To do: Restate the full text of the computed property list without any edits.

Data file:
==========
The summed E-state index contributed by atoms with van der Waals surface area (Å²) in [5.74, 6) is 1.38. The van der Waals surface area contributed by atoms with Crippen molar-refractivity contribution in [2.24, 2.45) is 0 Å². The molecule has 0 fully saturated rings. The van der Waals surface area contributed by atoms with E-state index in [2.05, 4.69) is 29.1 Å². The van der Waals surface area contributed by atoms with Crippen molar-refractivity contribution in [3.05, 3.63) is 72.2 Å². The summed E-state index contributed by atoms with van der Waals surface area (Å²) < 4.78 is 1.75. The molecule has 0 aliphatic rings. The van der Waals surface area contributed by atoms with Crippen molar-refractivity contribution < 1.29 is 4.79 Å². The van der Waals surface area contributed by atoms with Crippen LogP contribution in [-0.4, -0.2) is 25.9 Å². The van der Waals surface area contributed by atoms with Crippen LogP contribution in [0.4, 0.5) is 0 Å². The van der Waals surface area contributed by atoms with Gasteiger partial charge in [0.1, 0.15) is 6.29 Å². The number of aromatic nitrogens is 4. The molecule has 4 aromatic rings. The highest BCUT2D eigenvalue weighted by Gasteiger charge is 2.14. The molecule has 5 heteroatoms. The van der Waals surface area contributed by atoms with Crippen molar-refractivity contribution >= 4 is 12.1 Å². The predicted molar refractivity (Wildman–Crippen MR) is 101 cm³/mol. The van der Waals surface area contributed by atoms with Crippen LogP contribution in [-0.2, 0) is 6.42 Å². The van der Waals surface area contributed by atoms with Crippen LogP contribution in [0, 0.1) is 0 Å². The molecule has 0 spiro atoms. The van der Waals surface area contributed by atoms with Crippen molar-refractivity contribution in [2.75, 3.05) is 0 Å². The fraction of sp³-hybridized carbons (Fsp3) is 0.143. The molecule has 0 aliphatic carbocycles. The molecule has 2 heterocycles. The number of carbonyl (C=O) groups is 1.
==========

The summed E-state index contributed by atoms with van der Waals surface area (Å²) in [5.74, 6) is 1.38. The van der Waals surface area contributed by atoms with Crippen molar-refractivity contribution in [2.24, 2.45) is 0 Å². The molecule has 0 fully saturated rings. The van der Waals surface area contributed by atoms with E-state index in [2.05, 4.69) is 29.1 Å². The van der Waals surface area contributed by atoms with Crippen molar-refractivity contribution in [3.05, 3.63) is 72.2 Å². The summed E-state index contributed by atoms with van der Waals surface area (Å²) < 4.78 is 1.75. The molecule has 0 aliphatic rings. The van der Waals surface area contributed by atoms with Crippen molar-refractivity contribution < 1.29 is 4.79 Å². The van der Waals surface area contributed by atoms with Crippen LogP contribution in [-0.4, -0.2) is 25.9 Å². The van der Waals surface area contributed by atoms with Crippen LogP contribution in [0.4, 0.5) is 0 Å². The van der Waals surface area contributed by atoms with Gasteiger partial charge in [0.1, 0.15) is 6.29 Å². The number of aromatic nitrogens is 4. The molecule has 4 aromatic rings. The highest BCUT2D eigenvalue weighted by Gasteiger charge is 2.14. The molecule has 5 heteroatoms. The van der Waals surface area contributed by atoms with Crippen molar-refractivity contribution >= 4 is 12.1 Å². The predicted molar refractivity (Wildman–Crippen MR) is 101 cm³/mol. The van der Waals surface area contributed by atoms with Crippen LogP contribution in [-0.2, 0) is 6.42 Å². The van der Waals surface area contributed by atoms with Crippen LogP contribution in [0, 0.1) is 0 Å². The molecule has 0 spiro atoms. The van der Waals surface area contributed by atoms with Crippen molar-refractivity contribution in [2.75, 3.05) is 0 Å². The fraction of sp³-hybridized carbons (Fsp3) is 0.143. The molecule has 0 aliphatic carbocycles. The molecule has 2 heterocycles. The number of carbonyl (C=O) groups is 1.